1. Rigoberto Uran: Etixx-QuickStep to Cannondale-Garmin
Uran (above) was in tremendous early season form in preparation for his big goal of the Giro D’Italia, but arrived at the start line with a virus. That illness wiped out his podium chances but he recovered to take some good places on the final stages. In the late season he surprised by winning the GP Quebec, and then looked very strong at the Worlds. Those late season performances show that perhaps he is becoming more of a Ardennes style classics rider as he grows older even as he remains a very good Grand Tour rider. If he can maintain his new found classics ability, he will be the transfer of the season.
2. Daniel Martin: Cannondale-Garmin to Etixx-QuickStep
In almost a direct like-for-like swap with Uran, Dan Martin will be going to Belgian squad Etixx-QuickStep from Garmin-Cannondale. With the loss of Michal Kwiatkowski to Sky and relative youth of Julien Alaphillipe he will headline the team's Ardennes classics push where they will need Martin’s experience. It was another crash-filled season for the Irish rider, crashing at Fleche Wallonne to take him out of the classics, then crashing again at the Vuelta when he was second on the general classification. You sense the Cannondale-Garmin may have had enough of their team leader crashing at those crucial moments, which prevented him from taking any wins this season, and consigned Cannondale-Garmin to a poor year of results.
3. Louis Meintjes: MTN-Qhubeka to Lampre-Merida
In one of the bigger surprises of the off-season, young South African Meintjes opted to switch from his native African squad to the Italian of Lampre-Merida. It was a move completed before the confirmation of Dimension Data as the new sponsor, but you would have thought the young squad would have wanted to keep their best climbing talent on board. Nonetheless, Lampre-Merida were able to attract him to the team and they will be able to offer better climbing support for him in the big races. He took a number of good results throughout the season, but he saved his best for last with 10th at the Vuelta, confirming that he has the consistency to race for high general classification placings in Grand Tours.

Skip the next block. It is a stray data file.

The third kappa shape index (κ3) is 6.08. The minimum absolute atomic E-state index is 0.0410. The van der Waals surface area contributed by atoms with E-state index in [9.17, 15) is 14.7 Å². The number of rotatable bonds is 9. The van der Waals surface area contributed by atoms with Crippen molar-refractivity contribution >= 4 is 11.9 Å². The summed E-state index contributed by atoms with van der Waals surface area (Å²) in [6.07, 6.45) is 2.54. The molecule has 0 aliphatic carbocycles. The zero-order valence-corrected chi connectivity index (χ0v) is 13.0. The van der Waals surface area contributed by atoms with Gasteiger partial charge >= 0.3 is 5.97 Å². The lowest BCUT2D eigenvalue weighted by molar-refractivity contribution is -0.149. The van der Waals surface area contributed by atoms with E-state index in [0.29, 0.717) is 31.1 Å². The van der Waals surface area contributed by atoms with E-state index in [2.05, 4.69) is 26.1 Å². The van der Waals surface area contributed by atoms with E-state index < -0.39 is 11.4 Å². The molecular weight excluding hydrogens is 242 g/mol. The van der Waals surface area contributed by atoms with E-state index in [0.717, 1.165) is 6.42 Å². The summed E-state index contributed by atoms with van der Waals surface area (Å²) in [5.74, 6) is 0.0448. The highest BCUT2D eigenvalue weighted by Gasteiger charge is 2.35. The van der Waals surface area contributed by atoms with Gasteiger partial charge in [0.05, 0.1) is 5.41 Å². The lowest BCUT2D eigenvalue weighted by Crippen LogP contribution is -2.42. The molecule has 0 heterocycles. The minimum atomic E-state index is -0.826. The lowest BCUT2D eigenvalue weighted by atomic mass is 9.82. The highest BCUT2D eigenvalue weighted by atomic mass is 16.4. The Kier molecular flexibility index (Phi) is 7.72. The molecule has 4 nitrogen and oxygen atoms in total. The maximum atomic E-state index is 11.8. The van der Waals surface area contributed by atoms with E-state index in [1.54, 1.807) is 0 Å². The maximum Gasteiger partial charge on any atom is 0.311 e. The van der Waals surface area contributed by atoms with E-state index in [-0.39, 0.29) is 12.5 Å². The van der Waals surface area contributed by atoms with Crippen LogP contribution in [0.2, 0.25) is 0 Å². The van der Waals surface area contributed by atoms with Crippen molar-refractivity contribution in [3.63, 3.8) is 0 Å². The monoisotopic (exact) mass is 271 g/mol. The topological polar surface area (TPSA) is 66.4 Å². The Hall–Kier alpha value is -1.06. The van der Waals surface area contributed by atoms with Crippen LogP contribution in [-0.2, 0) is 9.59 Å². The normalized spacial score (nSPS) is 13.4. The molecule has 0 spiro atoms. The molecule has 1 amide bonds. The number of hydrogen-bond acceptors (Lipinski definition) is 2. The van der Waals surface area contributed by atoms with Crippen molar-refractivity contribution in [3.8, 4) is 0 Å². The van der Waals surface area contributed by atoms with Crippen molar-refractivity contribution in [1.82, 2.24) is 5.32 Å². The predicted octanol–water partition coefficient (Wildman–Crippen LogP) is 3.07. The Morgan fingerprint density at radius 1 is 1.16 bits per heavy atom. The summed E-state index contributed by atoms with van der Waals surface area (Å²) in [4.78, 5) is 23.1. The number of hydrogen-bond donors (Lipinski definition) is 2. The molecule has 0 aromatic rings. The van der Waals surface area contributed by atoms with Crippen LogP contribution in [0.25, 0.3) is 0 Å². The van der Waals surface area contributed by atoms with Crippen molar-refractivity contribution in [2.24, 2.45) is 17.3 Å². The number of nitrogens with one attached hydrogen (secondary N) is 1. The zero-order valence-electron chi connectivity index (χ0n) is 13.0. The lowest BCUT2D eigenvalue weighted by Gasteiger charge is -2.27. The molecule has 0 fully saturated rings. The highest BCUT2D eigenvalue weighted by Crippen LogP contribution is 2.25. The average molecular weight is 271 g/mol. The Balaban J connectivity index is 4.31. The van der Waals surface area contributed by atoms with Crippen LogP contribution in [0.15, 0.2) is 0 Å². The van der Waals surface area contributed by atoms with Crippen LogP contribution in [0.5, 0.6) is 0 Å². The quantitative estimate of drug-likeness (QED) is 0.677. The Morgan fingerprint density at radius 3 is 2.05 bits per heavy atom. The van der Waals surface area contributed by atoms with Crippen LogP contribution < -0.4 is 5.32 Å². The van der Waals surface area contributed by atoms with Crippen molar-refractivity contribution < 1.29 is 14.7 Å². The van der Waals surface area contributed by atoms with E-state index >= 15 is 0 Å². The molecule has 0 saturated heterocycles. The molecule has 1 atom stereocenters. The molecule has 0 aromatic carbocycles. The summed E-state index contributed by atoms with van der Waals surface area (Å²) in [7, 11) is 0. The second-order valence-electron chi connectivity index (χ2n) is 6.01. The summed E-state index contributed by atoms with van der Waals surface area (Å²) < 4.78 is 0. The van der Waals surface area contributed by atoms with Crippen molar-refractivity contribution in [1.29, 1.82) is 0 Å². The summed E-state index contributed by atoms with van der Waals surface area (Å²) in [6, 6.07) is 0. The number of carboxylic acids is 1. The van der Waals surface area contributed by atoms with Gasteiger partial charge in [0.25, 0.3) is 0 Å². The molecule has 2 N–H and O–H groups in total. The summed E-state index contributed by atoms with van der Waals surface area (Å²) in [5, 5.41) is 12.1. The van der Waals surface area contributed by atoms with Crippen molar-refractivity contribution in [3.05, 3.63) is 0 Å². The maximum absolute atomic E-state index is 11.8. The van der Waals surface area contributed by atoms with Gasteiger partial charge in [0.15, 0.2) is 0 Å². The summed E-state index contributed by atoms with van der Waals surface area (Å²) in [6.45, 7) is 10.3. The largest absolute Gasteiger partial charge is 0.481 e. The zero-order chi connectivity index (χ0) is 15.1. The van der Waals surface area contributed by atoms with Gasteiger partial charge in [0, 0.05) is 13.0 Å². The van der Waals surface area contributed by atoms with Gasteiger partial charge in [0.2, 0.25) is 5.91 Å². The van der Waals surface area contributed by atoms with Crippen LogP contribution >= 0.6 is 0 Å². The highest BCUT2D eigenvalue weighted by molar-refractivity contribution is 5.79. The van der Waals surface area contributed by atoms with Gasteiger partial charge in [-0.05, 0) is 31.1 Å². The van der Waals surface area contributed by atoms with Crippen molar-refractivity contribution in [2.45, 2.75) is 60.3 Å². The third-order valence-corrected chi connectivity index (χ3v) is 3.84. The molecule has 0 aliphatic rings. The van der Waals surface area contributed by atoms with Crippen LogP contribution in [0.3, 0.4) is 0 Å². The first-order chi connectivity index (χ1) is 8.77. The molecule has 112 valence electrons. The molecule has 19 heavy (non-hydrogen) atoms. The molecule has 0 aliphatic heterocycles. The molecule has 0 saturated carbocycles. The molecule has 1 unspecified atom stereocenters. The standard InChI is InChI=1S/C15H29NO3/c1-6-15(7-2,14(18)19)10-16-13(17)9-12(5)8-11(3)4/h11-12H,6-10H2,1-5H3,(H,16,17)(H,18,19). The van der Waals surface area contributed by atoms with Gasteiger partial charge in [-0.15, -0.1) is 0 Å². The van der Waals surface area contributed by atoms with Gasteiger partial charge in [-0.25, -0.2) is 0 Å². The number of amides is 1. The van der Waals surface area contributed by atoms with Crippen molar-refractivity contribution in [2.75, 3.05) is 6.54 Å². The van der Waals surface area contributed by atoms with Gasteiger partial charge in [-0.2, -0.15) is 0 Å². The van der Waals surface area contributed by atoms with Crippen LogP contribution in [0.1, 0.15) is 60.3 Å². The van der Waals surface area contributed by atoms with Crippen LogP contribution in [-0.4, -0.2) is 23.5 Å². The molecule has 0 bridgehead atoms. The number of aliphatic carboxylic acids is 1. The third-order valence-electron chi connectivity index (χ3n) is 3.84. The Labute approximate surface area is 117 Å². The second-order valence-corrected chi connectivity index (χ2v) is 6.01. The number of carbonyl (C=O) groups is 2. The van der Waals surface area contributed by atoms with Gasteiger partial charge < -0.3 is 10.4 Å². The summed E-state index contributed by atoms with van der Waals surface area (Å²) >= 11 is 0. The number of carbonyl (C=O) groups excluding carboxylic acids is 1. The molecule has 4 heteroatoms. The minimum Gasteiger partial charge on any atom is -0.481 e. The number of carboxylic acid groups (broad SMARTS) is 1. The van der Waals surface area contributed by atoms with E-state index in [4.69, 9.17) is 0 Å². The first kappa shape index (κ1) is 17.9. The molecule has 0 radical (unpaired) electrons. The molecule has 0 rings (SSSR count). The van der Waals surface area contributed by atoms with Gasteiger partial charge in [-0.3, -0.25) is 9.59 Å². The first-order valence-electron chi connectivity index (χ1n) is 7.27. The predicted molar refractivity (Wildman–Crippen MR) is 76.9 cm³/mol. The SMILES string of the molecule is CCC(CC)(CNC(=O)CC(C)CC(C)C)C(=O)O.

4. Benat Intxausti: Movistar to Team Sky
Third in the Ruta Del Sol and fourth in the Dauphine this season, Intxausti has shown that he can compete with the best over the week long races, but he has yet to convert that into a key Grand Tour performance. He was aiming to do that at the Giro this year, but he was quickly put out of contention and had to take solace in a stage win from a breakaway, where he sat on IAM's Sébastien Reichenbach’s wheel up the final climb before jumping away to take the win. He will join the powerful climbing roster that Team Sky boasts, but his chances for personal glory will be limited.
5. Bob Jungels: Trek Factory Racing to Etixx-QuickStep
The young Luxembourger seemed happy at the American team, but has opted to change teams in light of Trek’s shift to a more sprint-focused squad. He is renowned for his powerful style of riding, and looks to have a very bright future in the sport. With a squad largely focussed on the classics, Etixx-QuickStep will be happy to give him leadership roles in key stage races. With his obvious talent it wouldn’t be a surprise to see Jungels show up at the top of the results sheets in a few week-long races next season.